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Abraham Kuyper is known as the energetic Dutch Protestant social activist and public theologian of the 1898 Princeton Stone Lectures, the Lectures on Calvinism. In fact, the church was the point from which Kuyper's concerns for society and public theology radiated. In his own words, ''The problem of the church is none other than the problem of Christianity itself.'' The loss of state support for the church, religious pluralism, rising nationalism, and the populist religious revivals sweeping Europe in the nineteenth century all eroded the church's traditional supports. Dutch Protestantism faced the unprecedented prospect of ''going Dutch''; from now on it would have to pay its own way. John Wood examines how Abraham Kuyper adapted the Dutch church to its modern social context through a new account of the nature of the church and its social position. The central concern of Kuyper's ecclesiology was to re-conceive the relationship between the inner aspects of the church--the faith and commitment of the members--and the external forms of the church, such as doctrinal confessions, sacraments, and the relationship of the church to the Dutch people and state. Kuyper's solution was to make the church less dependent on public entities such as nation and state and more dependent on private support, especially the good will of its members. This ecclesiology de-legitimated the national church and helped Kuyper justify his break with the church, but it had wider effects as well. It precipitated a change in his theology of baptism from a view of the instrumental efficacy of the sacrament to his later doctrine of presumptive regeneration wherein the external sacrament followed, rather than preceded and prepared for, the intenral work grace. This new ecclesiology also gave rise to his well-known public theology; once he achieved the private church he wanted, as the Netherlands' foremost public figure, he had to figure out how to make Christianity public again.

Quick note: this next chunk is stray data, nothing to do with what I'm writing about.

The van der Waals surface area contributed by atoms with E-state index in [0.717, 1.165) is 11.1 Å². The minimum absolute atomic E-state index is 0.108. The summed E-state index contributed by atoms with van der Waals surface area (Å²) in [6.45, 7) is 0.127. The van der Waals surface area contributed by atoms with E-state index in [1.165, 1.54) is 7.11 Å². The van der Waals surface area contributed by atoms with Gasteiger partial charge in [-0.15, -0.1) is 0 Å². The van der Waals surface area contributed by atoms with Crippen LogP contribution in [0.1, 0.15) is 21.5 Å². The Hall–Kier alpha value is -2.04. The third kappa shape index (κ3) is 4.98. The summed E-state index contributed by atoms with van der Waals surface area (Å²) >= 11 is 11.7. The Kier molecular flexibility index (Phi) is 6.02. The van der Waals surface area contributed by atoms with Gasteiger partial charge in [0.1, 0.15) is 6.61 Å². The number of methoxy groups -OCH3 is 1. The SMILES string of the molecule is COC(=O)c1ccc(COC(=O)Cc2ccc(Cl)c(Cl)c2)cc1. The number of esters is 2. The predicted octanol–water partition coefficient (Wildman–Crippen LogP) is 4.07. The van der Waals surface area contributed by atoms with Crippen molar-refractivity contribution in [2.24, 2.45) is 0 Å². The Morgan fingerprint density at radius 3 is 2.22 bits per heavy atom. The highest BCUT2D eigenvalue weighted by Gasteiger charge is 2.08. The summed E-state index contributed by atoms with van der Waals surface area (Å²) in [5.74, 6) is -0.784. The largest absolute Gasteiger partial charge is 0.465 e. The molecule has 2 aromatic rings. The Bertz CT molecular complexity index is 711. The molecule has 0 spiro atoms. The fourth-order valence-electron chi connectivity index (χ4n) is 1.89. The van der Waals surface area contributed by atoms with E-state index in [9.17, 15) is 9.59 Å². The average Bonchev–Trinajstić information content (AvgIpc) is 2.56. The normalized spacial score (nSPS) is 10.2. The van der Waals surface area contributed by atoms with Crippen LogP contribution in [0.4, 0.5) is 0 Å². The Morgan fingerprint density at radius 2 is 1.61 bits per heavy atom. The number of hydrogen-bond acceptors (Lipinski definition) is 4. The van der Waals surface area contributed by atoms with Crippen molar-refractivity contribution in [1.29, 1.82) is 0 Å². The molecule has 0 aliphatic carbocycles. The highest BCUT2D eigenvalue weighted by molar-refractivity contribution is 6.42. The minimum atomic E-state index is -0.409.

John Halsey Wood Jr. received his Ph.D. on the History of Christian Thought from St. Louis University.
"This is a good, scholarly, instructive volume, equally a pleasure and an edification to read."